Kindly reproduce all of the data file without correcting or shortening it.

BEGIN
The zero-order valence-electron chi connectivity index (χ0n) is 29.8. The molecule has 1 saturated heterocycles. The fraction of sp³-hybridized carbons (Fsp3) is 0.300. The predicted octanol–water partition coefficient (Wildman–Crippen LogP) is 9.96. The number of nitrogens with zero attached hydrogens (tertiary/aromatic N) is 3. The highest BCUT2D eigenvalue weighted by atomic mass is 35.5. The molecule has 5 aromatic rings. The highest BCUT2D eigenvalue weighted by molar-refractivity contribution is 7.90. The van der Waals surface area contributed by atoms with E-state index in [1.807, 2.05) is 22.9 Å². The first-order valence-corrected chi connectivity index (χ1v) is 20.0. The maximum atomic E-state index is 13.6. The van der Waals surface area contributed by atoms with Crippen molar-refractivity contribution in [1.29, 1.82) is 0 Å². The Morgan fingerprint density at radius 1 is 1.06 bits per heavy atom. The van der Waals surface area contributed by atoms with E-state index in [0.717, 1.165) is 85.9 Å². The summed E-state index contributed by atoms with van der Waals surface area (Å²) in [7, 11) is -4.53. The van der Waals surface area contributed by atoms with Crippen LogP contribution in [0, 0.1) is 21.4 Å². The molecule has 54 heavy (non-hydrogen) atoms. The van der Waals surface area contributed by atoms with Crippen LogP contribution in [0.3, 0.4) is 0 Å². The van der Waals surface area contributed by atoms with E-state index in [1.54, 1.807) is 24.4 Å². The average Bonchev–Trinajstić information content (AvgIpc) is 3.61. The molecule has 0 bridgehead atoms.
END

The zero-order valence-electron chi connectivity index (χ0n) is 29.8. The molecule has 1 saturated heterocycles. The fraction of sp³-hybridized carbons (Fsp3) is 0.300. The predicted octanol–water partition coefficient (Wildman–Crippen LogP) is 9.96. The number of nitrogens with zero attached hydrogens (tertiary/aromatic N) is 3. The highest BCUT2D eigenvalue weighted by atomic mass is 35.5. The molecule has 5 aromatic rings. The highest BCUT2D eigenvalue weighted by molar-refractivity contribution is 7.90. The van der Waals surface area contributed by atoms with E-state index in [1.807, 2.05) is 22.9 Å². The first-order valence-corrected chi connectivity index (χ1v) is 20.0. The maximum atomic E-state index is 13.6. The van der Waals surface area contributed by atoms with Crippen molar-refractivity contribution in [1.29, 1.82) is 0 Å². The Morgan fingerprint density at radius 1 is 1.06 bits per heavy atom. The van der Waals surface area contributed by atoms with E-state index in [0.717, 1.165) is 85.9 Å². The summed E-state index contributed by atoms with van der Waals surface area (Å²) in [7, 11) is -4.53. The van der Waals surface area contributed by atoms with Crippen LogP contribution in [0, 0.1) is 21.4 Å². The molecule has 54 heavy (non-hydrogen) atoms. The van der Waals surface area contributed by atoms with Crippen LogP contribution in [0.3, 0.4) is 0 Å². The van der Waals surface area contributed by atoms with E-state index in [1.54, 1.807) is 24.4 Å². The average Bonchev–Trinajstić information content (AvgIpc) is 3.61. The molecule has 0 bridgehead atoms.